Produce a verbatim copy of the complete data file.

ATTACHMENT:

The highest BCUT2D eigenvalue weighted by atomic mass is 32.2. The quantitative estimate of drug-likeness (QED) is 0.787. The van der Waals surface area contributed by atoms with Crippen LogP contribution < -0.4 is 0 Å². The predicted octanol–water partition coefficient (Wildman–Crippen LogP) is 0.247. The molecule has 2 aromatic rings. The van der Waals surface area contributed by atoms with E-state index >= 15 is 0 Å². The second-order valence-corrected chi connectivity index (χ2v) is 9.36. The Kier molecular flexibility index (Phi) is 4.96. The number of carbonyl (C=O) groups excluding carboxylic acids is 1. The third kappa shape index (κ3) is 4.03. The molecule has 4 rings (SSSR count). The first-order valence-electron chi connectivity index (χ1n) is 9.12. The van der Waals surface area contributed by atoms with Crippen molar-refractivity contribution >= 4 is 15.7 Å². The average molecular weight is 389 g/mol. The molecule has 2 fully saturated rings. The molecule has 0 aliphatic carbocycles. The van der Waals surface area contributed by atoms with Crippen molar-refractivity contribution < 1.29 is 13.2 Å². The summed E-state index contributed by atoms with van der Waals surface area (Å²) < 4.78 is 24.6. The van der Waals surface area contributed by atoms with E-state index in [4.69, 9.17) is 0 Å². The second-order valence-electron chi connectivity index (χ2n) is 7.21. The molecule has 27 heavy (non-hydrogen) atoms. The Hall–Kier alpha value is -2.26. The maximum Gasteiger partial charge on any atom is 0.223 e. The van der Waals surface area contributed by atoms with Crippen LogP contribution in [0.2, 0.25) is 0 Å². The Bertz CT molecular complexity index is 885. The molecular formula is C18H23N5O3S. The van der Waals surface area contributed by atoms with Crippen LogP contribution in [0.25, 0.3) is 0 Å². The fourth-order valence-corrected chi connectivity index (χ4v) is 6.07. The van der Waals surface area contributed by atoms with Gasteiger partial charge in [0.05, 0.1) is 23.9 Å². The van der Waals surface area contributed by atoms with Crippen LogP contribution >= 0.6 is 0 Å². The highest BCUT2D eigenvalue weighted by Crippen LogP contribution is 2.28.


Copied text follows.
The highest BCUT2D eigenvalue weighted by atomic mass is 32.2. The quantitative estimate of drug-likeness (QED) is 0.787. The van der Waals surface area contributed by atoms with Crippen LogP contribution < -0.4 is 0 Å². The predicted octanol–water partition coefficient (Wildman–Crippen LogP) is 0.247. The molecule has 2 aromatic rings. The van der Waals surface area contributed by atoms with E-state index >= 15 is 0 Å². The second-order valence-corrected chi connectivity index (χ2v) is 9.36. The Kier molecular flexibility index (Phi) is 4.96. The number of carbonyl (C=O) groups excluding carboxylic acids is 1. The third kappa shape index (κ3) is 4.03. The molecule has 4 rings (SSSR count). The first-order valence-electron chi connectivity index (χ1n) is 9.12. The van der Waals surface area contributed by atoms with Crippen molar-refractivity contribution >= 4 is 15.7 Å². The average molecular weight is 389 g/mol. The molecule has 2 fully saturated rings. The molecule has 0 aliphatic carbocycles. The van der Waals surface area contributed by atoms with Crippen molar-refractivity contribution < 1.29 is 13.2 Å². The summed E-state index contributed by atoms with van der Waals surface area (Å²) < 4.78 is 24.6. The van der Waals surface area contributed by atoms with E-state index in [4.69, 9.17) is 0 Å². The second-order valence-electron chi connectivity index (χ2n) is 7.21. The molecule has 27 heavy (non-hydrogen) atoms. The Hall–Kier alpha value is -2.26. The maximum Gasteiger partial charge on any atom is 0.223 e. The van der Waals surface area contributed by atoms with Crippen LogP contribution in [0.2, 0.25) is 0 Å². The Bertz CT molecular complexity index is 885. The molecular formula is C18H23N5O3S. The van der Waals surface area contributed by atoms with Crippen LogP contribution in [0.25, 0.3) is 0 Å². The fourth-order valence-corrected chi connectivity index (χ4v) is 6.07. The van der Waals surface area contributed by atoms with Gasteiger partial charge in [0.05, 0.1) is 23.9 Å². The van der Waals surface area contributed by atoms with Crippen LogP contribution >= 0.6 is 0 Å². The highest BCUT2D eigenvalue weighted by Crippen LogP contribution is 2.28.